This finding is particularly intriguing as it suggests a possible direct translation of these benefits to humans due to the metabolic nature of the intervention. When considering overall dietary protein, the consensus among nutritionists is that it should ideally comprise about 15% of your total daily calories.

Approximately one-third of this protein, or about 5%, should ideally be collagen. This recommendation is based on achieving the optimal balance for health benefits without adverse effects. It’s probably safe to increase the proportion of collagen up to 10% of total calorie intake.

A similar ratio — 5% to 30% — applies to dietary fat as well. That range is probably ideal. The remainder of your daily calories would then come from healthy carbs, mostly fresh fruits (if you can tolerate them) and fruit juice if you’re mitochondrially impaired, or starches like white rice and cooked potatoes if your metabolism is high (which is indicative of healthy mitochondrial energy production).

Amino Acids and Their Role in Fatigue

Interestingly, cheese is also high in tryptophan, significantly more than egg white. However, according to Dinkov, the casein in the cheese basically acts as a tryptophan blocker. Calcium also has tryptophan-buffering effects. He also goes on to explain how different types of amino acids interact in the body, particularly in relation to brain function and fatigue.

A key point to remember though is that most cheeses today are made with genetically modified rennet, so make sure you’re buying cheese made from raw, organic, grass fed milk and natural animal-based rennet only.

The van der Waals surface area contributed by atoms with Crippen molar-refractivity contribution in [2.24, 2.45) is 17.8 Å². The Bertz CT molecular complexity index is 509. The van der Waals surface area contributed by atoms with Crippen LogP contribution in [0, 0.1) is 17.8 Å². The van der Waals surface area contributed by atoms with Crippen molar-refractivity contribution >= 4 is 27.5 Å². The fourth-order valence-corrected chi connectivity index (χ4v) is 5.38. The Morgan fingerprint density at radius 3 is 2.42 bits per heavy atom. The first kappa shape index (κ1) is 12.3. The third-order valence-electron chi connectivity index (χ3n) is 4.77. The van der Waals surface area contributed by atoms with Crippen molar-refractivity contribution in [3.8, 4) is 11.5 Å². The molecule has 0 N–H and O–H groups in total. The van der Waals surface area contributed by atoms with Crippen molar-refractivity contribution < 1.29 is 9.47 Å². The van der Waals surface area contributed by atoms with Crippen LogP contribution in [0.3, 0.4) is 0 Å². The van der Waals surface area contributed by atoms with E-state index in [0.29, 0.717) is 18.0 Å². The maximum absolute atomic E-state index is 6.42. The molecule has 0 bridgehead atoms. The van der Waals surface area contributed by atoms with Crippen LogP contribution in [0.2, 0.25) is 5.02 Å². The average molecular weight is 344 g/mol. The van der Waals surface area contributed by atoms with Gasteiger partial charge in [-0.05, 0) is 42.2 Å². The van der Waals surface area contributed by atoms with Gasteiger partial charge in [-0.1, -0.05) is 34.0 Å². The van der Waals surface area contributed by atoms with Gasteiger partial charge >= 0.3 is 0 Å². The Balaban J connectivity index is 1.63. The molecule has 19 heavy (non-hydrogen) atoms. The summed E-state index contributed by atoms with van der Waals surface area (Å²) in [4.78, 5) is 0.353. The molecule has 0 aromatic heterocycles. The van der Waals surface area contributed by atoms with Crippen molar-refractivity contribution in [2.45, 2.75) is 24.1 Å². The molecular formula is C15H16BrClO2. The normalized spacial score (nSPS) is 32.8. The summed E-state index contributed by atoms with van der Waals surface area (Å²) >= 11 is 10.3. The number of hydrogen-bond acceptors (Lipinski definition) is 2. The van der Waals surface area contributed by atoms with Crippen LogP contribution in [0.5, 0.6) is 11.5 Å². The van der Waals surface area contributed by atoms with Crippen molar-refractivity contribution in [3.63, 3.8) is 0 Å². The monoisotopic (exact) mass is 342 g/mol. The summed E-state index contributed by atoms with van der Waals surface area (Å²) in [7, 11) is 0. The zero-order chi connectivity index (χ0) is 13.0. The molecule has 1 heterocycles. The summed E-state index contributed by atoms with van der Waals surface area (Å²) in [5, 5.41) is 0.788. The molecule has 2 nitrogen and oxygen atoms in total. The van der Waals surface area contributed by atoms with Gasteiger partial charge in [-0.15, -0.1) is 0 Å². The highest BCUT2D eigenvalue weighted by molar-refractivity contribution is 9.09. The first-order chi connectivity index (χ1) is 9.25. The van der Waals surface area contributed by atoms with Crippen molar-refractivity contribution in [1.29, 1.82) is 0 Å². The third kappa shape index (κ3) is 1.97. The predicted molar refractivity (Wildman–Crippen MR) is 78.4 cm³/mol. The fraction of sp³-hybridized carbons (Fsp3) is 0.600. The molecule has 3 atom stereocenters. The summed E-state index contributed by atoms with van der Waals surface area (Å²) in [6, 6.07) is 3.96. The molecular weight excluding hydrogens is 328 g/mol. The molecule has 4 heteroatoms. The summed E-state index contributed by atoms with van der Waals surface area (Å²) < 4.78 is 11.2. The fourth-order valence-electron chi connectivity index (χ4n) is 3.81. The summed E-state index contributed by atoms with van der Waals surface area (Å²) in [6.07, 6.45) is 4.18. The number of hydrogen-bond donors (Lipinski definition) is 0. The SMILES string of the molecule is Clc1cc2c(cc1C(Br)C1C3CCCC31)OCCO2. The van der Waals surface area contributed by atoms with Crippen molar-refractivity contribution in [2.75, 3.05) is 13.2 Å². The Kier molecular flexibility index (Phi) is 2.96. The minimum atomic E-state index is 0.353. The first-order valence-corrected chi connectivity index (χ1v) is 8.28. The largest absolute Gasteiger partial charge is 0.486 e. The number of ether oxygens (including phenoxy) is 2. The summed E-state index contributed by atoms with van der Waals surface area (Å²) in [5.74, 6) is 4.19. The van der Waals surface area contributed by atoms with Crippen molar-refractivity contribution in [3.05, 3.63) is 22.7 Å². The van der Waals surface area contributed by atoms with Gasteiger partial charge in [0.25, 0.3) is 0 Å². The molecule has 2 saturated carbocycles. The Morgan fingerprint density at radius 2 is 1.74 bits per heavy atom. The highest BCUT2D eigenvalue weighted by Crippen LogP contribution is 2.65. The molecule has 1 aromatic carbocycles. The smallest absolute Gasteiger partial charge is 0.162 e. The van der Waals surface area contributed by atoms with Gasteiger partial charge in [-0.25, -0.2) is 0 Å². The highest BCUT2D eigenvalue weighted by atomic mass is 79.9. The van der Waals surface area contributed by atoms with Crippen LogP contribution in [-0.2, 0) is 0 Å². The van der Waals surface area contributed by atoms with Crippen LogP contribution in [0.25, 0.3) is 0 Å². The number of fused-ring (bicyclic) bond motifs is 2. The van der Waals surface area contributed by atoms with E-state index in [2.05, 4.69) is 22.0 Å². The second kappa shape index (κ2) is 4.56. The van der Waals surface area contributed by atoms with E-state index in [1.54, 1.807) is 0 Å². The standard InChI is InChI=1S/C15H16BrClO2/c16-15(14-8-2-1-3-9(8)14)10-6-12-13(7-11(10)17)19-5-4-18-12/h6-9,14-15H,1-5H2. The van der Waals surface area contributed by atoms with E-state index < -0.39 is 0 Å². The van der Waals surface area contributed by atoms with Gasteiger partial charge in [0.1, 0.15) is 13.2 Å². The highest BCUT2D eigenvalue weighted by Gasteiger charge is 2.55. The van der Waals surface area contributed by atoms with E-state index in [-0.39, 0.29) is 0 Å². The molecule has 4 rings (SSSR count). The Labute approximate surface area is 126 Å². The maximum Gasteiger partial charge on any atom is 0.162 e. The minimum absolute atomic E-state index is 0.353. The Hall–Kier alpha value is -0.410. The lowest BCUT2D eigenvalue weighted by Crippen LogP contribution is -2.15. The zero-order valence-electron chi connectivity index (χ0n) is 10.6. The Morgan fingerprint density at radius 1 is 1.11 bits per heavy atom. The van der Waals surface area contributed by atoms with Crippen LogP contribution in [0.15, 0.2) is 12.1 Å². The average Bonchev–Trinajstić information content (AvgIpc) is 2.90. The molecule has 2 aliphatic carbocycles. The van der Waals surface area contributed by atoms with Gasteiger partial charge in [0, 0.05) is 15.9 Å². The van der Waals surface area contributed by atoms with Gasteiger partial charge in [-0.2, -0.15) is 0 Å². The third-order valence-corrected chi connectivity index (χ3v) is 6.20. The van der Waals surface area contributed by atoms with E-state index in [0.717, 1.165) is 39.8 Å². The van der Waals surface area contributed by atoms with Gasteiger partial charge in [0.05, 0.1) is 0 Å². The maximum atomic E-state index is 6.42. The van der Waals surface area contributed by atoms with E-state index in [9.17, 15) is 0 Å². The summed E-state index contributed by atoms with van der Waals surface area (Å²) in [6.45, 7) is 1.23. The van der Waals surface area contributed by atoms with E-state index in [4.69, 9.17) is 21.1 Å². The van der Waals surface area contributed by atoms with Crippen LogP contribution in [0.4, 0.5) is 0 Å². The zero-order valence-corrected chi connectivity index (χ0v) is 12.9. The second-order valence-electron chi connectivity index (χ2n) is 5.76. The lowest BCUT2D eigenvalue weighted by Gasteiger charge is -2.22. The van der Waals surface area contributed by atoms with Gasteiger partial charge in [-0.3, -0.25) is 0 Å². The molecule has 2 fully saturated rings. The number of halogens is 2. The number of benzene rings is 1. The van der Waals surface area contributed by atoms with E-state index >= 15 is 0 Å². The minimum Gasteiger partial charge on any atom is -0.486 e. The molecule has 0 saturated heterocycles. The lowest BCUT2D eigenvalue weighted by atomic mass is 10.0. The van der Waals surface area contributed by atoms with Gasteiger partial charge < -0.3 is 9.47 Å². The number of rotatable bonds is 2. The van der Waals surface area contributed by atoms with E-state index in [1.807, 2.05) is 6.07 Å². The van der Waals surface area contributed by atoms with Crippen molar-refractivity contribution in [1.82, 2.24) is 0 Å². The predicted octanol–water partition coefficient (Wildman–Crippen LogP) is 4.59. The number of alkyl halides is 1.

Amino acids are building blocks of proteins that have various functions in the body. Among them, branched-chain amino acids (BCAAs) and aromatic amino acids like L-tyrosine and phenylalanine are important. BCAAs include leucine, isoleucine, and valine. The blood-brain barrier is a filter that controls what substances can enter the brain from the bloodstream.

BCAAs and aromatic amino acids such as L-tyrosine and tryptophan compete to cross this barrier, and if you consume large amounts of BCAAs alone, they outcompete L-tyrosine and tryptophan at the blood-brain barrier. This results in lower levels of L-tyrosine and tryptophan in the brain, which in turn can decrease the levels of neurotransmitters like serotonin.

Dinkov cites animal research showing that fatigue during exhaustive exercise isn’t primarily caused by a lack of energy but rather by an increase in serotonin in the brain. Administering BCAAs and L-tyrosine seemed to mitigate this type of fatigue without significantly adding calories, suggesting the importance of amino acid balance over sheer energy intake.

He also reviews some of the natural ways to influence amino acid absorption and serotonin levels, such as consuming foods rich in BCAAs, aspirin, cheese, and fruits containing salicylic acid, such as blackberries and apricots. All of these have an inhibitory effect on the absorption of inflammatory amino acids from food.

Results of a Personal Experiment

Biomolecular biologist Brad Marshall, whom I recently interviewed, argues that starches are a more ideal carb than fruit, but again, the caveat is that you must have a healthy microbiome. If you don’t, starches can pose problems.

Since my gut health is good and my metabolism high, I make 6 cups of white rice cooked in bone broth for my dog and I each day, along with an egg yolk or two. I think these three foods — bone broth, white rice and low-linoleic acid egg yolk — make for a close to optimal meal, both for humans and dogs. I also eat about half a pound of organic, grass fed cheese each day.

After eating this amount of cheese, rice and bone broth for one month, I did a SICA test to assess my bone mass and body fat percentage. I’d grown half an inch in height, gained 4 pounds in total body weight yet my body fat decreased from 8.5% to 5.3%. Basically, I gained 4 pounds of pure muscle.